Portal for research and teaching in higher-order logic, in particular using the proof assistant Isabelle for formalization and verification.

10:15 Lawrence C. Paulson FRS (Director of Research, Computer Laboratory, University of Cambridge, UK): Formalised Mathematics: Obstacles and Achievements

Abstract: The practice of formalising mathematics is starting to attract the attention of mathematicians themselves. The main motivation is an awareness that mathematicians regularly make serious errors, some of which go undetected. This raises the question of applying verification tools, such as Isabelle and HOL Light, which were originally built in order to verify computer systems by mechanically proving theorems in a formal calculus. But is formalised mathematics at all a realistic possibility? It turns out that a great body of mathematics has been formalised. Unfortunately, rather little of it approaches the sophistication of modern research mathematics. Moreover, formalised proofs are typically unreadable and require lengthy blocks of code to prove obvious facts. The talk will highlight recent progress using Isabelle and Lean.

Lawrence C. Paulson FRS is Director of Research at the University of Cambridge, where he has held established positions since 1983. He has written over 120 refereed conference and journal papers as well as four books. He introduced the popular Isabelle theorem proving environment in 1986, and made contributions to the verification of cryptographic protocols, the formalisation of mathematics, automated theorem proving technology, and other fields. He achieved a formal analysis of the ubiquitous TLS protocol, which is used to secure online shopping, and the formal verification of advanced mathematical results such as Gödel's second incompleteness theorem. In 2008, he introduced MetiTarski, an automatic theorem prover for real-valued functions such as logarithms and exponentials. He has supervised over 20 postgraduate students and numerous postdoctoral researchers. He has the honorary title of Distinguished Affiliated Professor from the Technical University of Munich and is an ACM Fellow and a Fellow of the Royal Society. He holds a PhD in Computer Science from Stanford University, and a BS in Mathematics from the California Institute of Technology. He has a European Research Council (ERC) Advanced Grant 2017-2023 (ALEXANDRIA: Large-Scale Formal Proof for the Working Mathematician).

COPLAS - Copenhagen Programming Language Seminar - Host: Jørgen Villadsen, AlgoLoG, DTU Compute

Introduction to Type Theory and Higher-Order Logic - Advanced Course in Logic and Computation, European Summer School in Logic, Language and Information (ESSLLI), 5-16 August 2019, Riga, Latvia.

The course prerequisites are basic knowledge of computability, first-order logic and Gödel's incompleteness theorems, but the relevant concepts, systems and theorems will be briefly covered as part of the course.

The focus is on computational logic, recently explained by Larry Paulson, Professor of Computational Logic, University of Cambridge, as "the use of computers to establish facts in a logical formalism" (PDF).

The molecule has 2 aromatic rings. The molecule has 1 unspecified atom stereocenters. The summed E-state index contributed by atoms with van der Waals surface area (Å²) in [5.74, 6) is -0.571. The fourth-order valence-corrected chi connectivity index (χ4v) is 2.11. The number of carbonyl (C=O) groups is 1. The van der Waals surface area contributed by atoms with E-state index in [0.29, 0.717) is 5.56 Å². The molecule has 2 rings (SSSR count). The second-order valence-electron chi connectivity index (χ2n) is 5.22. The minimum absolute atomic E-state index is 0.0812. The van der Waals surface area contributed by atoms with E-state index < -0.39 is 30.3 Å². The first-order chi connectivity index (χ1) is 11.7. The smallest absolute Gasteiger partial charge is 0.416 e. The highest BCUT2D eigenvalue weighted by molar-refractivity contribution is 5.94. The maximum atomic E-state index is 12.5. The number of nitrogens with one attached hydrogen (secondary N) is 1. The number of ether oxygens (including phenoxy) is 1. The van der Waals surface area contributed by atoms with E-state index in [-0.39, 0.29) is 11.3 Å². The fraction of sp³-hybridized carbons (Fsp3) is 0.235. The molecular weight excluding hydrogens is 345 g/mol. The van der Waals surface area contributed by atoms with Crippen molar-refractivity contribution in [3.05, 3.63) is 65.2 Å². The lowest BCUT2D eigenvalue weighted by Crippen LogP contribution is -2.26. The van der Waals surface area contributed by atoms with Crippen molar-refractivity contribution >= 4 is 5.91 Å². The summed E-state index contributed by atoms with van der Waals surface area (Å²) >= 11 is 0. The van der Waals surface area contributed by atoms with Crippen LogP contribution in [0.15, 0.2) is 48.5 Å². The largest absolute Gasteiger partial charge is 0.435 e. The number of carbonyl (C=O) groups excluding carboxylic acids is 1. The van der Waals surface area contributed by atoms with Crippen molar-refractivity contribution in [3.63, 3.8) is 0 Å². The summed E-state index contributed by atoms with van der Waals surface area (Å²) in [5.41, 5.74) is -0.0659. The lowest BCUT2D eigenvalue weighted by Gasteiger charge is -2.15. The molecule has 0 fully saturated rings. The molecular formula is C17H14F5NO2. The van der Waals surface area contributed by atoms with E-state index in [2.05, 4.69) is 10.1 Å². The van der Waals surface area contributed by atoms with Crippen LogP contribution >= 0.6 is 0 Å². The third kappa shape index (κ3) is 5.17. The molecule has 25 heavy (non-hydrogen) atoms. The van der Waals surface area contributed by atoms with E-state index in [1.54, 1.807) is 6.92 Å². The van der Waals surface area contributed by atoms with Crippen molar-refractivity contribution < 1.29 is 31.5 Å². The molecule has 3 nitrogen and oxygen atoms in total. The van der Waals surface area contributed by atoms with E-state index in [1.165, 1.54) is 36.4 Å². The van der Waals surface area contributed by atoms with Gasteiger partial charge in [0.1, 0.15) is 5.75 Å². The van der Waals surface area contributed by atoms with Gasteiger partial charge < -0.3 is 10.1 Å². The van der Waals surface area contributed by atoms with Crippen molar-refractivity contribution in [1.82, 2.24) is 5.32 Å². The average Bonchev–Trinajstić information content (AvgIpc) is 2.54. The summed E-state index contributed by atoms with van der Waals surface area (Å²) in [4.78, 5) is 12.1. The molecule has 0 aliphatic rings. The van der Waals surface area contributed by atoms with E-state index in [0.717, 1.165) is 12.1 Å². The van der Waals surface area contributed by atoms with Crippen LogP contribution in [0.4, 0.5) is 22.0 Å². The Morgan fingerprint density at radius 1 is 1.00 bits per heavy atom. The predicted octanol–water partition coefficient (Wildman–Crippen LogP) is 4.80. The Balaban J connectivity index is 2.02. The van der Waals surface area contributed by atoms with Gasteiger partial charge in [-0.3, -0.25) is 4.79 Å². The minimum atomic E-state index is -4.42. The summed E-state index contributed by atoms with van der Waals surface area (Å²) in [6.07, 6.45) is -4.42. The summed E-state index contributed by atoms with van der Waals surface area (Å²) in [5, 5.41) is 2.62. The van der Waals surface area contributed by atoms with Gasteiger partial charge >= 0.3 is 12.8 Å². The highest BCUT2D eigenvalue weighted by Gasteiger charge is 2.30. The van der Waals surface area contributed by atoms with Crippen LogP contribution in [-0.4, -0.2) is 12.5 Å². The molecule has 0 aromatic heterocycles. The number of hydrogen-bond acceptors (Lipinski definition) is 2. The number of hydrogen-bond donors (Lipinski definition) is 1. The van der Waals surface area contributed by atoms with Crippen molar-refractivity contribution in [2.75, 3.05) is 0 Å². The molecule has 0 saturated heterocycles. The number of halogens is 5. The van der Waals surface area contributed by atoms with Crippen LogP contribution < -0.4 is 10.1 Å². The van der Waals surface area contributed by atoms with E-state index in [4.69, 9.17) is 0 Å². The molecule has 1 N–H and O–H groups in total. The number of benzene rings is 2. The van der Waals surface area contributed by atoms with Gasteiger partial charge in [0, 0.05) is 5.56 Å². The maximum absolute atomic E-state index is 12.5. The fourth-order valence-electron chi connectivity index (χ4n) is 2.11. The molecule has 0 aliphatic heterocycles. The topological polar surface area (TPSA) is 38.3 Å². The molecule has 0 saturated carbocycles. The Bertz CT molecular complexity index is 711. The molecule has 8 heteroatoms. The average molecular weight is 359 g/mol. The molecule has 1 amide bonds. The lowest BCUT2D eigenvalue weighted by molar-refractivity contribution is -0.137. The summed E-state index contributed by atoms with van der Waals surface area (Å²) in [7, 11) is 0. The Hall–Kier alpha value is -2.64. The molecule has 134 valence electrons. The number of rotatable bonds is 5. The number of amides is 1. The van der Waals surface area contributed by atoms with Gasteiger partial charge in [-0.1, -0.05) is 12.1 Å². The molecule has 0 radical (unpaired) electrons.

The course introduces type theory and higher-order logic, in particular the Isabelle proof assistant, which by default supports the logical formalism Isabelle/HOL based on Church’s simple type theory.

As preparation students are recommended to follow the short "getting started with Isabelle" guide (PDF) and load the following Isabelle/HOL theory file formalizing first-order logic (PDF): FOL.thy

Stable Open Access References:

[1] Introduction to Mathematical Logic / "4.6.3 The Theory of Types (ST)" (Elliott Mendelson 2015)

[2] The Seven Virtues of Simple Type Theory (William Farmer 2008)

[3] Church’s Type Theory / "1.4 A Formulation Based on Equality" (Peter Andrews 2018)

[4] Self-Formalisation of Higher-Order Logic (Ramana Kumar, Rob Arthan, Magnus Myreen & Scott Owens 2016)

[5] Higher-Order Logic (Makarius Wenzel 2019)

[6] Formal Proof (Thomas Hales 2008)

[7] Formal Proof - The Four-Color Theorem (Georges Gonthier 2008)

[8] Formal Proof - Theory and Practice (John Harrison 2008)

[9] Formal Proof - Getting Started (Freek Wiedijk 2008)

[10] A Formal Proof of the Kepler Conjecture (Thomas Hales et al. 2017)

10:00 Tobias Nipkow (Technische Universität München): Verified Analysis of Algorithms 13:00 Anders Schlichtkrull (DTU Compute): Formalization of Logic in the Isabelle Proof Assistant (PhD Defense)

Abstract of talk by Tobias Nipkow: This talk will survey the state of the art in the verification of basic algorithms from standard textbooks such as CLRS. Both functional correctness and computational complexity are considered and the formalization of the necessary mathematical basis for the latter is discussed.

Prof. Nipkow (*1958) works in the area of logic in computer science. He focuses on interactive and automatic theorem proving, programming language semantics, type systems and functional programming. His chair is developing the interactive proof assistant Isabelle. More information: https://www.professoren.tum.de/nipkow-tobias

COPLAS - Copenhagen Programming Language Seminar - Host: Jørgen Villadsen, AlgoLoG, DTU Compute